|--dmsg||Turn on message debugging, this will dump all messages to debug log output.|
|Turn on raw message debugging, this will dump all low-level messages to debug log output. This differes from normal message debugging in that all protocol messages are also dumped, not just IPMI messages.|
|--dmem||Turn on memory debugging, this will cause memory allocation and deallocations to be checked. When the program terminates, it will dump all memory that was not properly freed (leaked), and overruns, writing of freed memory, or other types of memory errors.|
|Send all logs to standard error output as well as the GUI console.|
|--trace||Turn on python tracing so that all python procedure calls entered and exited will be printed out.|
|-n||Turn off reading of the preferences file at startup.|
Use preffile as the name of the preferences file instead of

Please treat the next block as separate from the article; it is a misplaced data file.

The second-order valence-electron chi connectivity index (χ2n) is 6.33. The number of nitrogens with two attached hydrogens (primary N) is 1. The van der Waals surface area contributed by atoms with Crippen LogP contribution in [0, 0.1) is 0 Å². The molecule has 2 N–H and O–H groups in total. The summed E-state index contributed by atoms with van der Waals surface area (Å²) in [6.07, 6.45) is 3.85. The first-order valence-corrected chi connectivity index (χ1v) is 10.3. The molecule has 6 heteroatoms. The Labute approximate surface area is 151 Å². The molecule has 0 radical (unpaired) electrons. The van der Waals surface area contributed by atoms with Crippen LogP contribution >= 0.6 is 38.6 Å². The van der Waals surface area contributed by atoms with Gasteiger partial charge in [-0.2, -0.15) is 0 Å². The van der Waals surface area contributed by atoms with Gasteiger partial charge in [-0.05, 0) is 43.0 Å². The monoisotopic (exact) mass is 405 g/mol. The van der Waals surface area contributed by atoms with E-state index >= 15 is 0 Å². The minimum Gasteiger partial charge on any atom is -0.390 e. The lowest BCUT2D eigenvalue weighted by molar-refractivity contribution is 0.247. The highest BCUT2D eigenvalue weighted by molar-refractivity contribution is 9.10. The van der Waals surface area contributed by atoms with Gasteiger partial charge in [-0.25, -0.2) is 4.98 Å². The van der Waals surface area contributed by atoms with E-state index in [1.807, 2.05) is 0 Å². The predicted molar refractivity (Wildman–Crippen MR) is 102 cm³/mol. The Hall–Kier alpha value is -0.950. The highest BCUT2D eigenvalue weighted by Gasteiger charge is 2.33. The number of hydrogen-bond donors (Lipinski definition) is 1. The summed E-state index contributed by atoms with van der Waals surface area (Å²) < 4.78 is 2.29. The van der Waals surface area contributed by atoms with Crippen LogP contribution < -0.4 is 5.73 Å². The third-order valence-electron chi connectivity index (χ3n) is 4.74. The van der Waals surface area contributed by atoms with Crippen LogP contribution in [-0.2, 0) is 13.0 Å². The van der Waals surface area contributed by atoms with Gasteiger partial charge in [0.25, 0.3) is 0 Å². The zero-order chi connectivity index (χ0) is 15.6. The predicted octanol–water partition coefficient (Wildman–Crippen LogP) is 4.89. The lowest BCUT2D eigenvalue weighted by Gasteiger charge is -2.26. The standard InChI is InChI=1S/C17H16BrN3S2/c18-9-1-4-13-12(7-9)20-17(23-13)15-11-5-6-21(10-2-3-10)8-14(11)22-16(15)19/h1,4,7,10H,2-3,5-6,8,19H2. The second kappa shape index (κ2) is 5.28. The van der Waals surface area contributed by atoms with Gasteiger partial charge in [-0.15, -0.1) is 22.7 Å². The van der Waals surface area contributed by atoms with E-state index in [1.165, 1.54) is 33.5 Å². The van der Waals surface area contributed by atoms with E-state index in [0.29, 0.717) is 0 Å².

The main menu bar contains two pull-down menus: File and View.
The File menu contains Exit, Open Domain, and Save Prefs commands. The Exit command does as described, and it does not prompt to be sure you want to exit. The Open Domain command is how you establish a connection to an IPMI system. The Save Prefs command will store the current domains and the configuration of the main GUI window. These settings will be restored at startup. The settings are stored in $HOME/.openipmigui.startup; this file may be removed to clear all the settings.
The View menu contains commands to expand and contract the entire tree.
The tree window has a top-level list of all the domains for which OpenIPMI has connections (or pending connection). Each domain exapands into domain-specific information and a list of entities and Management Controllers (MCs) for that domain.
Right click drives most of the operations in the tree window. Many tree elements have pull-down menus driven by a right mouse button click. When in doubt, click.